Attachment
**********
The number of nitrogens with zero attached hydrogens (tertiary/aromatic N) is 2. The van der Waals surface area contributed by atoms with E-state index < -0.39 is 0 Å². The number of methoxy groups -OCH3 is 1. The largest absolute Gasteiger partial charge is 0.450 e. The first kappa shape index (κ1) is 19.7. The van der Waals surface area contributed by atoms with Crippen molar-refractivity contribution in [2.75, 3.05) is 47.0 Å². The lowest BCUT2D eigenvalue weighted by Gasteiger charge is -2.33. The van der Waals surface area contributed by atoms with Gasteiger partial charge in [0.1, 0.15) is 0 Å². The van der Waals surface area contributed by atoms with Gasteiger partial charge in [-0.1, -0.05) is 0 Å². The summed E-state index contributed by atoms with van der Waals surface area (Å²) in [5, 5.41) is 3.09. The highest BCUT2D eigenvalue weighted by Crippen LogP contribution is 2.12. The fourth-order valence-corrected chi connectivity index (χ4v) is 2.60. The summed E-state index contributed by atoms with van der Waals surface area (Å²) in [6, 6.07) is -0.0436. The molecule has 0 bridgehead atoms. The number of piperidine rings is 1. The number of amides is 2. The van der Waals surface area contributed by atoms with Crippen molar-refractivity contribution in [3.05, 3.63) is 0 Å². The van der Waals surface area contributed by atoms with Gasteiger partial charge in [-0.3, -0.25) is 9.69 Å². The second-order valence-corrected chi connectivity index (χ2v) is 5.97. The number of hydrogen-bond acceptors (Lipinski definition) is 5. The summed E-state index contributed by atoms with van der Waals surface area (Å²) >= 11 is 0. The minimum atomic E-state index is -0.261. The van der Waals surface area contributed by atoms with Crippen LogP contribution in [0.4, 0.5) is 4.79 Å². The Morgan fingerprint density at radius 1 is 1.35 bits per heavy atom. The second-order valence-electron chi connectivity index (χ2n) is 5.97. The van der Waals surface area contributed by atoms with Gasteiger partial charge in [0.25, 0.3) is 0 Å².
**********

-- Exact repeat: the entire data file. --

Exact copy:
The number of nitrogens with zero attached hydrogens (tertiary/aromatic N) is 2. The van der Waals surface area contributed by atoms with E-state index < -0.39 is 0 Å². The number of methoxy groups -OCH3 is 1. The largest absolute Gasteiger partial charge is 0.450 e. The first kappa shape index (κ1) is 19.7. The van der Waals surface area contributed by atoms with Crippen molar-refractivity contribution in [2.75, 3.05) is 47.0 Å². The lowest BCUT2D eigenvalue weighted by Gasteiger charge is -2.33. The van der Waals surface area contributed by atoms with Gasteiger partial charge in [0.1, 0.15) is 0 Å². The van der Waals surface area contributed by atoms with Gasteiger partial charge in [-0.1, -0.05) is 0 Å². The summed E-state index contributed by atoms with van der Waals surface area (Å²) in [5, 5.41) is 3.09. The highest BCUT2D eigenvalue weighted by Crippen LogP contribution is 2.12. The fourth-order valence-corrected chi connectivity index (χ4v) is 2.60. The summed E-state index contributed by atoms with van der Waals surface area (Å²) in [6, 6.07) is -0.0436. The molecule has 0 bridgehead atoms. The number of piperidine rings is 1. The number of amides is 2. The van der Waals surface area contributed by atoms with Crippen molar-refractivity contribution in [3.05, 3.63) is 0 Å². The van der Waals surface area contributed by atoms with Gasteiger partial charge in [-0.3, -0.25) is 9.69 Å². The second-order valence-corrected chi connectivity index (χ2v) is 5.97. The number of hydrogen-bond acceptors (Lipinski definition) is 5. The summed E-state index contributed by atoms with van der Waals surface area (Å²) >= 11 is 0. The minimum atomic E-state index is -0.261. The van der Waals surface area contributed by atoms with Crippen LogP contribution in [0.4, 0.5) is 4.79 Å². The Morgan fingerprint density at radius 1 is 1.35 bits per heavy atom. The second-order valence-electron chi connectivity index (χ2n) is 5.97. The van der Waals surface area contributed by atoms with Gasteiger partial charge in [0.25, 0.3) is 0 Å².